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Author Topic: Magazine-Style Textbook  (Read 7912 times)
not_a_gradstudent1
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« on: March 17, 2008, 1:38:17 pm »

I just had a textbook rep stop by with a new magazine-style textbook. It really does look like a magazine, except maybe for the $50 pricetag and lack of commercial advertising. Apparently, according to the rep, research shows that students are more likely to be willing to read about American Government if it's packaged to look like Cosmo. I'm very skeptical...


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amity
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« Reply #1 on: March 17, 2008, 1:47:38 pm »

And I thought it was just my extremely trend-oriented field that was suffering from this!  I just decided not to adopt a very nicely priced package with decent content because I couldn't get over the magazine look.   
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jrscholar
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« Reply #2 on: March 17, 2008, 2:06:23 pm »

Quote
research shows that students are more likely to be willing to read about American Government if it's packaged to look like Cosmo.

If only we could get a U.S. history swimsuit edition.  Just imagine: William Howard Taft in that special bathtub!
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voxprincipalis
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Has potentially infinite removable wallets


WWW
« Reply #3 on: March 17, 2008, 3:14:10 pm »

It's happened to the Bible, too:

http://www.amazon.com/Revolve-The-Complete-New-Testament/dp/0718003586

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"If you find yourself speaking with a person who does not make sense, in all likelihood that person is not real."

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gaeta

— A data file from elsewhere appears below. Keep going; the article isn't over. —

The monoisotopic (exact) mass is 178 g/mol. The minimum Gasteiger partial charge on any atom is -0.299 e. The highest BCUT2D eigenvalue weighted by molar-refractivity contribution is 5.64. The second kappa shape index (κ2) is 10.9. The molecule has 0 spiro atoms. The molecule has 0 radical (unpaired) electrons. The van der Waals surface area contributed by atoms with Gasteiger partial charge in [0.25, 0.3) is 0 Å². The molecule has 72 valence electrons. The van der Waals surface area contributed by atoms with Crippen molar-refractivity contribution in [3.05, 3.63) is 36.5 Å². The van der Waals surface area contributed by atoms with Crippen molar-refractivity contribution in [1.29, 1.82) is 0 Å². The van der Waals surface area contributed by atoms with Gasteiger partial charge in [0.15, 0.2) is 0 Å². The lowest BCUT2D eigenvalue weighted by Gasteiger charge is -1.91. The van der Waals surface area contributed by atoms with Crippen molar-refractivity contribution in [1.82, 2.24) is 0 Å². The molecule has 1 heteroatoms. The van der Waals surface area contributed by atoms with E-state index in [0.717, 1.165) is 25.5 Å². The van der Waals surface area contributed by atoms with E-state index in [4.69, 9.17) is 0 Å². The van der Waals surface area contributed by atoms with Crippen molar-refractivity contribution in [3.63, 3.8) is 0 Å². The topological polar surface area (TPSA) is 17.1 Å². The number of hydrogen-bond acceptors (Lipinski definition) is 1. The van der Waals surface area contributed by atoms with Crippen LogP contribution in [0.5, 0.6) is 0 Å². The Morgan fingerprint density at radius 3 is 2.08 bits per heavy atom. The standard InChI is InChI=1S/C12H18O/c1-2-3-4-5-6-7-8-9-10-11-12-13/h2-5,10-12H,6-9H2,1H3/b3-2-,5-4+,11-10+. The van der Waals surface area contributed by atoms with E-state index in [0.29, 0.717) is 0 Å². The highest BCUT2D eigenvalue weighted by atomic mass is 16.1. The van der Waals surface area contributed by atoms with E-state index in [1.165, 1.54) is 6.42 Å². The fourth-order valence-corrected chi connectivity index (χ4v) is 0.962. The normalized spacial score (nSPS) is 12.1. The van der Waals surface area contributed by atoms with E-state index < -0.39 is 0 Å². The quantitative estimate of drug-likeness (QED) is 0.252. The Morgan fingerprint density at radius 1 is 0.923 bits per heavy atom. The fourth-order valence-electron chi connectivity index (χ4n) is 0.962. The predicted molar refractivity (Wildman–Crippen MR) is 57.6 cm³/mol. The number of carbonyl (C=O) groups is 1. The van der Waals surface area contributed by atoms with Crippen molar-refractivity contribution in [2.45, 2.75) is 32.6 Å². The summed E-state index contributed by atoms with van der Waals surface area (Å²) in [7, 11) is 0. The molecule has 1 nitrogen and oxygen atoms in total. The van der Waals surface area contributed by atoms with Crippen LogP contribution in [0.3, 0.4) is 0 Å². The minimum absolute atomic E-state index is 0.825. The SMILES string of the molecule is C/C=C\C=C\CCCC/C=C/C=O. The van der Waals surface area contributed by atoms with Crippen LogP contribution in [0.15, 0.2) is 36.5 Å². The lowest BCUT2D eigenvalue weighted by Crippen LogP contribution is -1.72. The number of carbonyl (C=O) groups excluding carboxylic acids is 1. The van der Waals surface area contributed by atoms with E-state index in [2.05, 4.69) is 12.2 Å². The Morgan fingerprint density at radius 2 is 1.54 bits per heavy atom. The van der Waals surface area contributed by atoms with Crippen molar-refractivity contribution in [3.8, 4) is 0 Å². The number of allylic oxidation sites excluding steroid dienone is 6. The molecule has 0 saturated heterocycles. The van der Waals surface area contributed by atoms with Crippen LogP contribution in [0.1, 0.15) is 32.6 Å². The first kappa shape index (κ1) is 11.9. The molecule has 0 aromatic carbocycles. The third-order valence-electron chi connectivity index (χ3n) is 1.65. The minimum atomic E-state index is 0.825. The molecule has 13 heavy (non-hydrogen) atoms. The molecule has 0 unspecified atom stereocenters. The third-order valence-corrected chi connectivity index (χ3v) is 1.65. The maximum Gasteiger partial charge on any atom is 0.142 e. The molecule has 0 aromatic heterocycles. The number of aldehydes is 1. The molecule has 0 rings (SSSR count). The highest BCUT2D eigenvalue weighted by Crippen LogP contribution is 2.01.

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« Reply #4 on: March 17, 2008, 3:33:12 pm »

Heck, if you are even considering an "alternative" textbook for American Government, you may want to take a peek at this one:

http://www.amazon.com/Daily-Show-Stewart-Presents-America/dp/0446532681

We love The Daily Show.
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Vox clamantis in deserto.
mintyfresh
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« Reply #5 on: March 17, 2008, 3:37:35 pm »

I just had a textbook rep stop by with a new magazine-style textbook. It really does look like a magazine, except maybe for the $50 pricetag and lack of commercial advertising. Apparently, according to the rep, research shows that students are more likely to be willing to read about American Government if it's packaged to look like Cosmo. I'm very skeptical...




I spoke with a rep at AHA about the magazine version for US history surveys.  Do you remember the name of the publisher?

FWIW, I was repulsed by the idea.  I believe that students need to learn to read books, with long-ish paragraphs that develop and sustain arguments.  But that's just me, I suppose.
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bibliothecula
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like Bunnicula, only with books


« Reply #6 on: March 17, 2008, 3:53:19 pm »

When I was in textbook publishing, we were all pushed to develop stuff like this. Most of my authors agreed with onion that
Quote
I believe that students need to learn to read books, with long-ish paragraphs that develop and sustain arguments.  But that's just me, I suppose.
, but the publishing scoundrels kept on stuffing the idea of magazine-style textbooks and their like at us.

I'm so glad I quit.
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I came. I saw. I cited.
not_a_gradstudent1
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« Reply #7 on: March 17, 2008, 4:14:55 pm »

I spoke with a rep at AHA about the magazine version for US history surveys.  Do you remember the name of the publisher?
McGraw-Hill. The book is called "AM GOV," but with a star in the O. See here: http://catalogs.mhhe.com/mhhe/viewProductDetails.do?isbn=0072965479
Quote
FWIW, I was repulsed by the idea.  I believe that students need to learn to read books, with long-ish paragraphs that develop and sustain arguments.  But that's just me, I suppose.